Thursday, July 12, 2018

Witney Seibold Reviews 'Eighth Grade'

Although I have done no serious sociological studies on this, a lifetime of casual conversations – as well as my own personal experience – have dictated that the eighth grade is essentially Hell. Puberty comes roaring into your life like a mac truck full of grease and confusion, smearing an unclear vision of sexuality on your eyes, and sealing your mouth shut with hormonal anxiety. And through this, you're expected to go to school, read books, communicate with your guardians, and perhaps even start dating. It's a miserable, miserable time.

Bo Burnham's new film “Eighth Grade” achieves something remarkable: It captures the universal glorious poetry of that horrid, adolescent misery. With an enormous amount of grace and understanding, Burnham puts the camera right at a 13-year-old's eye level, allowing us to see and to experience every last scrap of awkward terror that Kayla, the shy lead character, feels. 

Sometimes, merely saying hello to a crush can be a herculean effort. Sometimes being blown off by the popular girl can feel like a twisted and maddeningly temporary triumph. Sometimes you have no idea what you and your dippy single dad have in common. And sometimes you learn to say and do just the right thing in just the right moment, allowing you to survive just another awkward week and give you hope that everything might – might – just turn out vaguely okay.


15-year-old Elsie Fisher, as Kayla, perfectly embodies the ambivalent life of junior high. In her spare time, Kayla runs an unpopular advice vlog where she talks about – in that uniquely stilted adolescent way – being bold, finding your courage, and making friends. In reality, Kayla does not follow her own advice and starts each day feeling horrendously unprepared for whatever social anxiety the day may throw at her. She has a crush on a cute, monosyllabic boy, but only seems to get his attention with a few badly placed sexual terms. When she looks up some sexual advice online, she gets a little more information than she can handle. This seems like a very up-to-date yet understandable problem when disseminating sexual information to modern teens.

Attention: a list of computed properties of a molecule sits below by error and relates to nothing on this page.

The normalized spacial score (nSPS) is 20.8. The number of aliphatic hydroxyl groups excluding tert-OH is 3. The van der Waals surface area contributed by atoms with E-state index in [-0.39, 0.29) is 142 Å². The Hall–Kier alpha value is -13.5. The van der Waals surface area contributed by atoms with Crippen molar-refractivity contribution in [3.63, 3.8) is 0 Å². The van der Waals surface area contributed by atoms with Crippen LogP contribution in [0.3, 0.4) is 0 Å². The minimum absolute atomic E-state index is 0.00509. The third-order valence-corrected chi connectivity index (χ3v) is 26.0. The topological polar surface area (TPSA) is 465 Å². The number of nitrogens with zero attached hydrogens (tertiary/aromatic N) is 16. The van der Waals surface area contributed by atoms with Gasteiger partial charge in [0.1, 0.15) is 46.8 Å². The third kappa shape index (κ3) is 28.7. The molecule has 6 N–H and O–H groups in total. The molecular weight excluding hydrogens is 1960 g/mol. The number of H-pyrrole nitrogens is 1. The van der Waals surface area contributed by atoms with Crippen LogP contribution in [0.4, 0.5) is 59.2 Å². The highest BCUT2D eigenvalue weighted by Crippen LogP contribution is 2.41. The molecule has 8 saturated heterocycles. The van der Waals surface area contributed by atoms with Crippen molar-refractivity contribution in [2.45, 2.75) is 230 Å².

When Kayla is invited to a popular girl's pool party – invited under duress from the popular girl's mom – Kayla may as well have been asked to kill a lion with her bare hands. She knows she's not popular, she knows she's timid, and she can only half-communicate through cryptic Instagram comments.

In short: She's everyone.

I understand that all people experienced their eighth grade experience differently – if you claim that age 13 was the best year of your life, I'm going to instantly assume you're lying – but it's been said that to be truly universal, one must be truly specific. Kayla is a white girl from the suburbs, and yet her fears and anxieties are something we can all relate to regardless of our age, gender, or location. Thanks to Burnham's deft direction and knowing writing, paired with Fisher's gloriously authentic performance, we instantly sympathize with Kayla, wincing at her pain, and reveling in every small success. Partway through the film, Kayla is taken on a tour of a future high school, and the bubbly 17-year-old who mentors her for the day offers her something she's never had before; someone who listens and converses without judgment.


Kayla's brush with high school teaches her all of the best of what's to come... as well as some of the worst; Kayla, in one harrowing scene, seems to be at risk from the unwanted sexual attention from an older boy. How “Eighth Grade” handles that situation is both terrifying and merciful.

In a landscape dominated by teen movies that bank so heavily on well-worn archetypes and weepy melodramatic situations, experiencing a film like “Eighth Grade” can feel almost miraculous in how natural it is. Our adolescence is made up of tiny moments that feel big, and big moments we're mortified by. Bo Burnham had previously worked as a comedian, and perhaps his observation in that vocation allowed him to make something with so much genuine compassion. However he arrived here, however, he made one of the best films of 2018.  

Top Image: A24

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